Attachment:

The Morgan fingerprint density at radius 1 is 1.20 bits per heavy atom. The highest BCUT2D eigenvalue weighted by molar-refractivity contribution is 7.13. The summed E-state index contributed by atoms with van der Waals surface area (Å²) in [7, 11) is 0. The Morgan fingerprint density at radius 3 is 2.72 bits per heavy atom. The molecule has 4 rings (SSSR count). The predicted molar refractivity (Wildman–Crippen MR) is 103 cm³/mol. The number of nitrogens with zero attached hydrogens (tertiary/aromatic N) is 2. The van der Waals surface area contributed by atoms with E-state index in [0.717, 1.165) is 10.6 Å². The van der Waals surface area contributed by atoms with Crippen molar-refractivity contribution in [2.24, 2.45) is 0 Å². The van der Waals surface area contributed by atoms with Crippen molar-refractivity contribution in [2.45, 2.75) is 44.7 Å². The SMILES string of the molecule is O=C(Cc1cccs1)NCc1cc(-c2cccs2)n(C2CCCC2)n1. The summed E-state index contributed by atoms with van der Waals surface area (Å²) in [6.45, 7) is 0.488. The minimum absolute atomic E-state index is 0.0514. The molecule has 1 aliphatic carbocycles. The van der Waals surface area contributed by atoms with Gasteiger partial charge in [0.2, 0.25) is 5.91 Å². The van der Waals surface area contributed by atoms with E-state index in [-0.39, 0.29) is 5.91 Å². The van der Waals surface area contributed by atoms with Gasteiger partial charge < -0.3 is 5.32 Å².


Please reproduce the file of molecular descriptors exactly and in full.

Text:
The Morgan fingerprint density at radius 1 is 1.20 bits per heavy atom. The highest BCUT2D eigenvalue weighted by molar-refractivity contribution is 7.13. The summed E-state index contributed by atoms with van der Waals surface area (Å²) in [7, 11) is 0. The Morgan fingerprint density at radius 3 is 2.72 bits per heavy atom. The molecule has 4 rings (SSSR count). The predicted molar refractivity (Wildman–Crippen MR) is 103 cm³/mol. The number of nitrogens with zero attached hydrogens (tertiary/aromatic N) is 2. The van der Waals surface area contributed by atoms with E-state index in [0.717, 1.165) is 10.6 Å². The van der Waals surface area contributed by atoms with Crippen molar-refractivity contribution in [2.24, 2.45) is 0 Å². The van der Waals surface area contributed by atoms with Crippen molar-refractivity contribution in [2.45, 2.75) is 44.7 Å². The SMILES string of the molecule is O=C(Cc1cccs1)NCc1cc(-c2cccs2)n(C2CCCC2)n1. The summed E-state index contributed by atoms with van der Waals surface area (Å²) in [6.45, 7) is 0.488. The minimum absolute atomic E-state index is 0.0514. The molecule has 1 aliphatic carbocycles. The van der Waals surface area contributed by atoms with Gasteiger partial charge in [0.2, 0.25) is 5.91 Å². The van der Waals surface area contributed by atoms with E-state index in [-0.39, 0.29) is 5.91 Å². The van der Waals surface area contributed by atoms with Gasteiger partial charge < -0.3 is 5.32 Å².